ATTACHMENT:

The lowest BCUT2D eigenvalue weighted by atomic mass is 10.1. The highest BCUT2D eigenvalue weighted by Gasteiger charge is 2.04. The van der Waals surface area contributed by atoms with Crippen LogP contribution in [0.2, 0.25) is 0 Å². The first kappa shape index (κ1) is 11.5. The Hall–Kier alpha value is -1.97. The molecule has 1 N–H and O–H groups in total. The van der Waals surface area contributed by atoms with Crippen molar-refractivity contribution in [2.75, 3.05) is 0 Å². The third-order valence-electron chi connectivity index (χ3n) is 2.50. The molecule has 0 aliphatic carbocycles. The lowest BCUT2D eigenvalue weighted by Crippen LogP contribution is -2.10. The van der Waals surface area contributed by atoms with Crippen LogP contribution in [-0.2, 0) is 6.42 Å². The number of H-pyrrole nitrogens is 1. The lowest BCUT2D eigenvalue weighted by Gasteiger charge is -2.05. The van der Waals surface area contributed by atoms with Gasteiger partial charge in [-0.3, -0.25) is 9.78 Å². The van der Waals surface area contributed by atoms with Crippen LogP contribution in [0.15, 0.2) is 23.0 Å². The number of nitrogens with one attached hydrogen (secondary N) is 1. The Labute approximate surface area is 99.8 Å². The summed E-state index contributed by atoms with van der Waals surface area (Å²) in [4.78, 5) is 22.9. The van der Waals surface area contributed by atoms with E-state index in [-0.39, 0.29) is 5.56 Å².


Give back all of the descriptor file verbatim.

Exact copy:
The lowest BCUT2D eigenvalue weighted by atomic mass is 10.1. The highest BCUT2D eigenvalue weighted by Gasteiger charge is 2.04. The van der Waals surface area contributed by atoms with Crippen LogP contribution in [0.2, 0.25) is 0 Å². The first kappa shape index (κ1) is 11.5. The Hall–Kier alpha value is -1.97. The molecule has 1 N–H and O–H groups in total. The van der Waals surface area contributed by atoms with Crippen molar-refractivity contribution in [2.75, 3.05) is 0 Å². The third-order valence-electron chi connectivity index (χ3n) is 2.50. The molecule has 0 aliphatic carbocycles. The lowest BCUT2D eigenvalue weighted by Crippen LogP contribution is -2.10. The van der Waals surface area contributed by atoms with Crippen LogP contribution in [-0.2, 0) is 6.42 Å². The number of H-pyrrole nitrogens is 1. The lowest BCUT2D eigenvalue weighted by Gasteiger charge is -2.05. The van der Waals surface area contributed by atoms with Gasteiger partial charge in [-0.3, -0.25) is 9.78 Å². The van der Waals surface area contributed by atoms with Crippen LogP contribution in [0.15, 0.2) is 23.0 Å². The number of nitrogens with one attached hydrogen (secondary N) is 1. The Labute approximate surface area is 99.8 Å². The summed E-state index contributed by atoms with van der Waals surface area (Å²) in [4.78, 5) is 22.9. The van der Waals surface area contributed by atoms with E-state index in [-0.39, 0.29) is 5.56 Å².